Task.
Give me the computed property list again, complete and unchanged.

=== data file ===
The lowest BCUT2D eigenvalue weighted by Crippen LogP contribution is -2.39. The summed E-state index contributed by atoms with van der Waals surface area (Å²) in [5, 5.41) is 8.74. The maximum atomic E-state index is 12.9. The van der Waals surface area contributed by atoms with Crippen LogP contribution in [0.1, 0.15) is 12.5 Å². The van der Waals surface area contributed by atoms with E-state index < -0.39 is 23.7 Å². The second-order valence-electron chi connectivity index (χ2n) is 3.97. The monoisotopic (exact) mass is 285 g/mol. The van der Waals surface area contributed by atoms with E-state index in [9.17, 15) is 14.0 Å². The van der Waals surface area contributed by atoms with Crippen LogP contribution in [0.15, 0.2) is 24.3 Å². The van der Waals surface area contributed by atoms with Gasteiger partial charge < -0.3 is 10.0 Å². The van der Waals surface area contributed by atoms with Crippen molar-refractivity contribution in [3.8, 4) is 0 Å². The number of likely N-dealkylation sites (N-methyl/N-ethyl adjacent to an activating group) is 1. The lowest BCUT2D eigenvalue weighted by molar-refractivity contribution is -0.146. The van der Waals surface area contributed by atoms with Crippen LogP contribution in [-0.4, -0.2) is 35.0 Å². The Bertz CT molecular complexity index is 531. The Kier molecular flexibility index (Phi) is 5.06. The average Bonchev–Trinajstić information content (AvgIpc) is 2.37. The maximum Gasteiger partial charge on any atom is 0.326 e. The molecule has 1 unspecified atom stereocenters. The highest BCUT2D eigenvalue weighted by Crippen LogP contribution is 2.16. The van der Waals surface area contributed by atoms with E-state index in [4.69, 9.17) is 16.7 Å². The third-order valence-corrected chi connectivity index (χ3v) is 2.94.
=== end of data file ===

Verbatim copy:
The lowest BCUT2D eigenvalue weighted by Crippen LogP contribution is -2.39. The summed E-state index contributed by atoms with van der Waals surface area (Å²) in [5, 5.41) is 8.74. The maximum atomic E-state index is 12.9. The van der Waals surface area contributed by atoms with Crippen LogP contribution in [0.1, 0.15) is 12.5 Å². The van der Waals surface area contributed by atoms with E-state index < -0.39 is 23.7 Å². The second-order valence-electron chi connectivity index (χ2n) is 3.97. The monoisotopic (exact) mass is 285 g/mol. The van der Waals surface area contributed by atoms with E-state index in [9.17, 15) is 14.0 Å². The van der Waals surface area contributed by atoms with Crippen LogP contribution in [0.15, 0.2) is 24.3 Å². The van der Waals surface area contributed by atoms with Gasteiger partial charge < -0.3 is 10.0 Å². The van der Waals surface area contributed by atoms with Crippen molar-refractivity contribution in [3.8, 4) is 0 Å². The number of likely N-dealkylation sites (N-methyl/N-ethyl adjacent to an activating group) is 1. The lowest BCUT2D eigenvalue weighted by molar-refractivity contribution is -0.146. The van der Waals surface area contributed by atoms with Crippen LogP contribution in [-0.4, -0.2) is 35.0 Å². The Bertz CT molecular complexity index is 531. The Kier molecular flexibility index (Phi) is 5.06. The average Bonchev–Trinajstić information content (AvgIpc) is 2.37. The maximum Gasteiger partial charge on any atom is 0.326 e. The molecule has 1 unspecified atom stereocenters. The highest BCUT2D eigenvalue weighted by Crippen LogP contribution is 2.16. The van der Waals surface area contributed by atoms with E-state index in [4.69, 9.17) is 16.7 Å². The third-order valence-corrected chi connectivity index (χ3v) is 2.94.